Buddy (Jude Hill) has been through a lot for a young boy. He’s witnessed violence on the streets of Belfast, he’s seen his parents struggle for money, and no matter what he does he can’t get the super smart Catholic girl at school to notice him. Ma (Caitríona Balfe) holds down the fort, raising her two young sons while her husband, Pa (Jamie Dornan) engages in one shady business or another, trying to get some money together to pay the family’s overdue taxes. This couple is young and vibrant but the wear and tear of adult life is starting to get to them. Buddy spends a lot of time with his grandparents Pop (Ciarán Hinds) and Granny (Judi Dench), kind hearted elders of the community who are determined to see things through no matter how bad they get. Then some questions arise: What happens when chaos is erupting around you? Do you escape and chose a new life somewhere else? Even if it means facing a whole new set of problems? Or do you fight to hold on that feeling of home?
You don’t have to be an expert on the history of Northern Ireland to appreciate the gravity of the situation happening in Kenneth Branagh’s Belfast. With the film’s explosive beginning and the lingering threat of violence in the background, Branagh’s film perfectly captures the angst of living in Belfast during those tumultuous years.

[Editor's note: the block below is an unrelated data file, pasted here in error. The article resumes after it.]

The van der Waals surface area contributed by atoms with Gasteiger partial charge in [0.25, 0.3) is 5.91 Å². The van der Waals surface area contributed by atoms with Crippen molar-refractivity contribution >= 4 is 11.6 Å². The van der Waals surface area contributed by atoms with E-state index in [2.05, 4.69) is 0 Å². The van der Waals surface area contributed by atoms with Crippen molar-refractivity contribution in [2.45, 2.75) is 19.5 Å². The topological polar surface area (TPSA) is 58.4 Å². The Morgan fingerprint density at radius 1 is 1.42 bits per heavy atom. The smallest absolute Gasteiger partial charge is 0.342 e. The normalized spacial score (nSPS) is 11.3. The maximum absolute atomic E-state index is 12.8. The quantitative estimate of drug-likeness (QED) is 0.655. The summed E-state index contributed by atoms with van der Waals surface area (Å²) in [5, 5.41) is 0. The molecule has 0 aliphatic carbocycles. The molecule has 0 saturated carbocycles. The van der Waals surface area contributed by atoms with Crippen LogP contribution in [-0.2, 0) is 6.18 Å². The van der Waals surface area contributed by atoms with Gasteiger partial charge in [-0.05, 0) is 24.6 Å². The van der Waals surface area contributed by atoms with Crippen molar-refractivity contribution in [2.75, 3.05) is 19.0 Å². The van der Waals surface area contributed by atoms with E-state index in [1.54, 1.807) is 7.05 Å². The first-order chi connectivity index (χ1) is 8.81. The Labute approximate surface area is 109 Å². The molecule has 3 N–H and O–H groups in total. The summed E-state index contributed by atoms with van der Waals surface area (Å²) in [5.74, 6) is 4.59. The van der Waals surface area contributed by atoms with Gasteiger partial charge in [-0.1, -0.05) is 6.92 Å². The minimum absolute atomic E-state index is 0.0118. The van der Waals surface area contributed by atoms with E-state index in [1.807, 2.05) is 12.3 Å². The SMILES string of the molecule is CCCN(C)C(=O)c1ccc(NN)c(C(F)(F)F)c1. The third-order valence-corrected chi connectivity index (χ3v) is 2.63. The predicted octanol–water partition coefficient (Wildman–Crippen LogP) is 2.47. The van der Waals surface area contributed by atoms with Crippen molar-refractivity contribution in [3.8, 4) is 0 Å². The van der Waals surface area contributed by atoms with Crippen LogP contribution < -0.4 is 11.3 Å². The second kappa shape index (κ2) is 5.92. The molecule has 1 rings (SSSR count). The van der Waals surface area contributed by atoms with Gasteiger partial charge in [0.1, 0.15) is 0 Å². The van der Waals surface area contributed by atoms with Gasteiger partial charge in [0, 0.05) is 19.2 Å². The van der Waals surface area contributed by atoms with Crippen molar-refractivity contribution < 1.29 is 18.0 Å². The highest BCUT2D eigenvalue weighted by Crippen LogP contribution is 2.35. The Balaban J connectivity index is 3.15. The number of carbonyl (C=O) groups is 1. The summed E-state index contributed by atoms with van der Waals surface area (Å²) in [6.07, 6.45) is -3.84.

This movie is essentially a tender saga about a family, with a particular focus on Buddy, remarkably played by the young Jude Hill. It’s filled with warmth, love, anxiety and a bit of melancholy. Dornan and Balfe bring a vibrancy cut with a bit of sadness to their roles. Dench and Hinds are brilliant, as per usual, as the loving grandparents who are resigned to see any normalcy in their lives slip away. I would be lying if I said Judi Dench wasn’t the reason I was interested in Belfast in the first place. I’ll watch her in anything.
The film is shown in black and white with a few pops of color here and there. There is some great cinematography but it did feel a bit too much like it was shot in present day with a black and white filter. The set design, the costumes, etc were all spot but it was a little too sharp and crisp to feel like it was set in the past. There are several classic movie references and film clips from Chitty Chitty Bang Bang, High Noon and The Man Who Shot Liberty Valance are shown. It’s clear that movies are an escape for the family during this difficult time.
Belfast was part of the 2021 Toronto International Film Festival Gala Presentation slate.